The family works very deliberately in a consensus-based way. This works remarkably well. I think this is because they all respect each other’s different areas of expertise and knowledge. So, everybody has a chance to put their perspective across. And because what we’re looking for is impact, rather than spending a predetermined amount of money on a specific cause, there is flexibility in what the family can accommodate.

The trustees are also prepared to give money to things that they are not personally engaged with, but can still see value in. An example of this could be a specific art form in which some of the trustees may not be particularly interested, but they recognise its social value in engaging others and so they think it is important to support. Over and above their personal interests, the trustees focus on need.

 

Is the foundation ‘hands-on’ with the organisations it supports?

The level of involvement varies depending on the organisation and what they need. We are very conscious of being a responsible funder and we don’t want to create a lot of extra work for organisations simply by being involved. That said, where we can add additional value, we aim to do so. All our staff and trustees are active volunteers in charities or within their community.

We have a strong belief in being hands-on in the sense that it’s important to understand what it’s like to run a charity and to be involved in the governance issues and the fundraising challenges. Our experience in these areas allows us to understand directly the constraints charities face. This informs our approach, which is to be clear, straightforward and transparent.

 

What has been the impact of Covid on your operations?

As we all know, many effective organisations have seen their income decimated while demand for their work and services has increased. We anticipate this trend will continue for some time.

In response, the scale of Garfield Weston’s funding has increased to a level never before seen in our history. We have given over £95m this financial year. We made sure that we ramped up our giving in line with the growing need out there. Part of this was through a specially-devised £30m Culture Fund, supporting 100 cultural organisations around the country.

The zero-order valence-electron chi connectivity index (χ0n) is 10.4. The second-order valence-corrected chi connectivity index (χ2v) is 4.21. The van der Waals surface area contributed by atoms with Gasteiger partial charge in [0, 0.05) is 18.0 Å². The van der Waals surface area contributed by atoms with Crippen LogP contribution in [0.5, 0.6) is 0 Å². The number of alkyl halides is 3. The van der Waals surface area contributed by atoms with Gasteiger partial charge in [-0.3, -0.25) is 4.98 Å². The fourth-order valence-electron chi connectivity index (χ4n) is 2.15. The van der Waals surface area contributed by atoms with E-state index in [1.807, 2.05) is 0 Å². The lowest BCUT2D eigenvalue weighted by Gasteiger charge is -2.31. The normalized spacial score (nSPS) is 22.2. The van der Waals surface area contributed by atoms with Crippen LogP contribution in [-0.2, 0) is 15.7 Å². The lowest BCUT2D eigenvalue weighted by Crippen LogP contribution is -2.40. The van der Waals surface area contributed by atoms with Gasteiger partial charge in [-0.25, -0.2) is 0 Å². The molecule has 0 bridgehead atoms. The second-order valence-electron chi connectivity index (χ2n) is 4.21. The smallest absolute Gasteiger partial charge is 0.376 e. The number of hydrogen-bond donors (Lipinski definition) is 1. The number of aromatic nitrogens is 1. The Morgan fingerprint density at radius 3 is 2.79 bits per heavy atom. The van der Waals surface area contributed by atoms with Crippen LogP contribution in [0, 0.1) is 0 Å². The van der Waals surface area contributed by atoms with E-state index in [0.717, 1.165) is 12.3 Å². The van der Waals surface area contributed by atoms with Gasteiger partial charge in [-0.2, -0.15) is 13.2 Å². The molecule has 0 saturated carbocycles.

We have also done some things that we don’t ordinarily do, like giving money to other grant-makers. Our trustees made a donation of £1m to the National Emergencies Trust before they launched. Normally we wouldn’t do this because we have direct relationships with organisations who apply to us, but the Covid crisis has been a unique situation and we wanted to make sure that small, grassroots organisations had access to funding swiftly – local community foundations played a vital role in this.

We’re also in the midst of a co-funded partnership with The Fore, for a programme to support BAME led organisations which are focusing on the most marginalised and disadvantaged. During the pandemic, we have all learnt a lot about the disproportionate impact of the pandemic on some members of our society. While Covid has been devastating, it does present us with a clear opportunity to rebuild a fairer society.

 

What advice do you have for foundations starting out?

For us, what often works really well is to pilot an idea. We’re fans of starting something at a small level, learning from it, adapting our approach and then expanding when we are confident it works. You might have a grand vision, and that’s a good thing, but we find it helps to test different things to inform and evolve your thinking towards that vision.

Also, do what you’re passionate about and what you know about. I get a lot of calls from individuals considering establishing a foundation who are looking for advice. I always say that I’m happy to discuss how we do things, but it is important for them to know that there is more than one way to achieve a goal. We think our approach is effective, and we’re very proud of it, but it’s not the only way. Don’t be afraid to make change happen in your own way.

You can find out more about Garfield Weston’s activities by visiting their website here.